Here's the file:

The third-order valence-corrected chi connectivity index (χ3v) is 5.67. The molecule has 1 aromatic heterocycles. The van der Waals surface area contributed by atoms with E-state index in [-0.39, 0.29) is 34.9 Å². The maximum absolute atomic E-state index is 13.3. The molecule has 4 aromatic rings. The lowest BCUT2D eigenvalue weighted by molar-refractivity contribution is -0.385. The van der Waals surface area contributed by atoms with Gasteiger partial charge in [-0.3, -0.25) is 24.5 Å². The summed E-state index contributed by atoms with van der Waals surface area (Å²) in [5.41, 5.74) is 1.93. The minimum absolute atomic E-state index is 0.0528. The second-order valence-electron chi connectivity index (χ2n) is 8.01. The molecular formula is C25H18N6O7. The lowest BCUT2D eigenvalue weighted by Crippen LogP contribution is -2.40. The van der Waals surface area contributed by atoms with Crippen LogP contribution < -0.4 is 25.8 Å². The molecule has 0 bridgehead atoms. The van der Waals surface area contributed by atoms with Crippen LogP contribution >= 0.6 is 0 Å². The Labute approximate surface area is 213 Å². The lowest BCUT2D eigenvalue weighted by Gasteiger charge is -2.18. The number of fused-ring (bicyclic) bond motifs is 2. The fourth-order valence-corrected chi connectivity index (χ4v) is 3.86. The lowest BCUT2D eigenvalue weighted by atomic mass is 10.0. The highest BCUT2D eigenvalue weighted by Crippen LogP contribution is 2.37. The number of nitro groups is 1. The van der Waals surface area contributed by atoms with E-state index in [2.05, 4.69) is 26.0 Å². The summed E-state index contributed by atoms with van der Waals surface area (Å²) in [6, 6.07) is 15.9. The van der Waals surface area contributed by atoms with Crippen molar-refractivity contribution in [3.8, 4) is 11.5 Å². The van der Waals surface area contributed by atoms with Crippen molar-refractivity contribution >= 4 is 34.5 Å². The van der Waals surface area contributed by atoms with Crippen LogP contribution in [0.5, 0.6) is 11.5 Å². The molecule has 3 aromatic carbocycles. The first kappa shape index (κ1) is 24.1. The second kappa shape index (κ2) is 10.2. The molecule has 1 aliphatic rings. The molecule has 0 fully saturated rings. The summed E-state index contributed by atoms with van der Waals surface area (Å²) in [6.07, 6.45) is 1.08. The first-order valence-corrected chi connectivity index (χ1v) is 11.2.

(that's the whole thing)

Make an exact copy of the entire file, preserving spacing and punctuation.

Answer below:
The third-order valence-corrected chi connectivity index (χ3v) is 5.67. The molecule has 1 aromatic heterocycles. The van der Waals surface area contributed by atoms with E-state index in [-0.39, 0.29) is 34.9 Å². The maximum absolute atomic E-state index is 13.3. The molecule has 4 aromatic rings. The lowest BCUT2D eigenvalue weighted by molar-refractivity contribution is -0.385. The van der Waals surface area contributed by atoms with Gasteiger partial charge in [-0.3, -0.25) is 24.5 Å². The summed E-state index contributed by atoms with van der Waals surface area (Å²) in [5.41, 5.74) is 1.93. The minimum absolute atomic E-state index is 0.0528. The second-order valence-electron chi connectivity index (χ2n) is 8.01. The molecular formula is C25H18N6O7. The lowest BCUT2D eigenvalue weighted by Crippen LogP contribution is -2.40. The van der Waals surface area contributed by atoms with Crippen LogP contribution < -0.4 is 25.8 Å². The molecule has 0 bridgehead atoms. The van der Waals surface area contributed by atoms with Crippen LogP contribution >= 0.6 is 0 Å². The Labute approximate surface area is 213 Å². The lowest BCUT2D eigenvalue weighted by Gasteiger charge is -2.18. The number of fused-ring (bicyclic) bond motifs is 2. The fourth-order valence-corrected chi connectivity index (χ4v) is 3.86. The lowest BCUT2D eigenvalue weighted by atomic mass is 10.0. The highest BCUT2D eigenvalue weighted by Crippen LogP contribution is 2.37. The number of nitro groups is 1. The van der Waals surface area contributed by atoms with E-state index in [2.05, 4.69) is 26.0 Å². The summed E-state index contributed by atoms with van der Waals surface area (Å²) in [6, 6.07) is 15.9. The van der Waals surface area contributed by atoms with Crippen molar-refractivity contribution in [3.8, 4) is 11.5 Å². The van der Waals surface area contributed by atoms with Crippen molar-refractivity contribution >= 4 is 34.5 Å². The van der Waals surface area contributed by atoms with Crippen LogP contribution in [0.5, 0.6) is 11.5 Å². The molecule has 3 aromatic carbocycles. The first kappa shape index (κ1) is 24.1. The second kappa shape index (κ2) is 10.2. The molecule has 1 aliphatic rings. The molecule has 0 fully saturated rings. The summed E-state index contributed by atoms with van der Waals surface area (Å²) in [6.07, 6.45) is 1.08. The first-order valence-corrected chi connectivity index (χ1v) is 11.2.